TOAre we there yet? I’m not sure. Latest from cartoonist Adrian Tomine New Yorker cover, which is titled Facilitating the back, represents a small party: a group of friends, or perhaps colleagues, drinking and smiling and talking, while in the foreground, a newcomer, about to hang up her coat, opens a closet to reveal box after box of surgical masks , huge bottles of hand sanitizer and a toilet paper roll extravaganza. The question this image subtly asks is: backward or forward? Lately freedom has returned to our lives, but for the moment the happiness involved in this is still overshadowed by the fear that our liberation is not permanent; that we may still have to fall back on all the stuff stacked in our closets.
Looking at my shelves, I suspect I have enough pasta, flour, and canned tomatoes to see myself until the end of the year, and yet the habits of confinement are very hard to break. My grocery order, planned with military precision, is still large enough to last a fortnight, even though we can now go out to eat (and, with alarming frequency of my part). I constantly worry about the freezer and how I could manage to defrost it, given that I am so nervous about emptying it, and I also worry about the shortage, even if the insufficiency in question is just a raw (ha ha) crispy meat that I developed a lingering craving in the confinement.
Meanwhile, the pile of magazine ripped recipes seems, even now, to be growing, and it was already a fire hazard. Leafing through it, the culinary equivalent of Leonard Bast in Howard’s End (if it was killed by a bookshelf I hope to find my ending under my largest Le Creuset casserole), I see that the most recent addition involves desiccated coconut (of which there are three bags in the house, the last one bought, what about me? ? – just last weekend). Will I ever make this “very simple” cake, a delicacy reminiscent of those found in buffet breakfasts in elegant Italian hotels? Although it is unlikely that I will go to an Italian hotel, fancy or not, in the short term, I have a feeling that I will not, at least not while Pizza Pilgrims, Dishoom and Royal China remain open.
But not everything is bad. I like Dr. Michael Mosley’s new BBC podcast, Just one thing, in each episode in which he suggests a unique and easily achievable improvement to one’s health and well-being (Needless to say, the only advice I have acted on thus far, a daily dose of microbe-rich kefir, involves eat), and it seems to me that we could take a similar approach in terms of what we learned in the confinement. What’s the one thing you did that you won’t change? I’m sure I’ll always buy more locally now – there’s no better flatbread than the one sold by the little Turkish bakery I discovered on my daily walk, and when I finally get to see my family from Sheffield this month I’ll be bringing them a tray of their baklava , and I hope that the firm determination not to waste anything, born from the first weeks of the first lockdown, when shopping suddenly became hard work, will also continue.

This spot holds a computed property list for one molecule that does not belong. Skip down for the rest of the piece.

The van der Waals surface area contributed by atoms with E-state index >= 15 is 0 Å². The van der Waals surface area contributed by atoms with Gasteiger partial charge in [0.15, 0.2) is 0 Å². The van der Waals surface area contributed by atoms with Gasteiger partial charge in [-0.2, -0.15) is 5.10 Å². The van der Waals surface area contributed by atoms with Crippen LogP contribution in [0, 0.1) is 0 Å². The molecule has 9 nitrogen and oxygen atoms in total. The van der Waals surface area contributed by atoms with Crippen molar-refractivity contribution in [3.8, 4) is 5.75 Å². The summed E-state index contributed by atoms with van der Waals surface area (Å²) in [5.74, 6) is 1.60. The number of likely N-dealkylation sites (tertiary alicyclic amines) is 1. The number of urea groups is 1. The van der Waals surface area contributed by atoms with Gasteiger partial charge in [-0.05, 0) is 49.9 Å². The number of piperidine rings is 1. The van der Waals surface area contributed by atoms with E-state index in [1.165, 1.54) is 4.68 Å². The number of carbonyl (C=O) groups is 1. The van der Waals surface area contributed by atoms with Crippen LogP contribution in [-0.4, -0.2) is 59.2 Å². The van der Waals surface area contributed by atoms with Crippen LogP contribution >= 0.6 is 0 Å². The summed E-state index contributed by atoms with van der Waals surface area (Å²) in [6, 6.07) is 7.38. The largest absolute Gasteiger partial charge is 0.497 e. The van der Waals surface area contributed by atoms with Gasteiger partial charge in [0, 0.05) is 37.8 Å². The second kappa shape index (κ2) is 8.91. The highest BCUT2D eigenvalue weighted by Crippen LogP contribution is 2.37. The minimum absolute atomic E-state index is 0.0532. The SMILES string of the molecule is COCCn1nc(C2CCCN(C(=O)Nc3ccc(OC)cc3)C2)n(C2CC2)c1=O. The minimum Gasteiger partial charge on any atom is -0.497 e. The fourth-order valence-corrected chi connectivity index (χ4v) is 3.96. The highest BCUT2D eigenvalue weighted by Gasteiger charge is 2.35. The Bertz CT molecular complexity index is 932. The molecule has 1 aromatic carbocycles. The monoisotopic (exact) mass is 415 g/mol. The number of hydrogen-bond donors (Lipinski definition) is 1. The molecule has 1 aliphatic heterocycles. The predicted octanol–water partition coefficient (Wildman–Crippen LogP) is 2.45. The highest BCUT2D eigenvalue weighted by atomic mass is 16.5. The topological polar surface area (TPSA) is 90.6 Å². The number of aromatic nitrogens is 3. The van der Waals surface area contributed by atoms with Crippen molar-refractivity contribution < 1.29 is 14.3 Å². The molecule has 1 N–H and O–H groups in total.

Above all, I would like to maintain a certain level of fuss when it comes to eating. I have always loved eating rituals. I like freshly washed napkins and cut crystal salt shakers; My only major purchase last year was a new silverware canteen (it has aquamarine handles and wine from Paris). But in the confinement, those things also seemed important: a symbol of hope and tolerance. Then I discovered that a few loves in the mist, cut from the garden where they grow like weeds, and put in a pot, cheered me up at dinner time like almost nothing, even if a candle or a slab of butter on the table. a pretty dish is just as good, out of season. Self-help gurus teach us not to worry about the little things. But I think sweating over the little things makes the big things more manageable. Table rites bring order to our lives and express our gratitude for whatever is on it, and somewhere in between these two things, perspective can usually be found.
George is Digismak’s reported cum editor with 13 years of experience in Journalism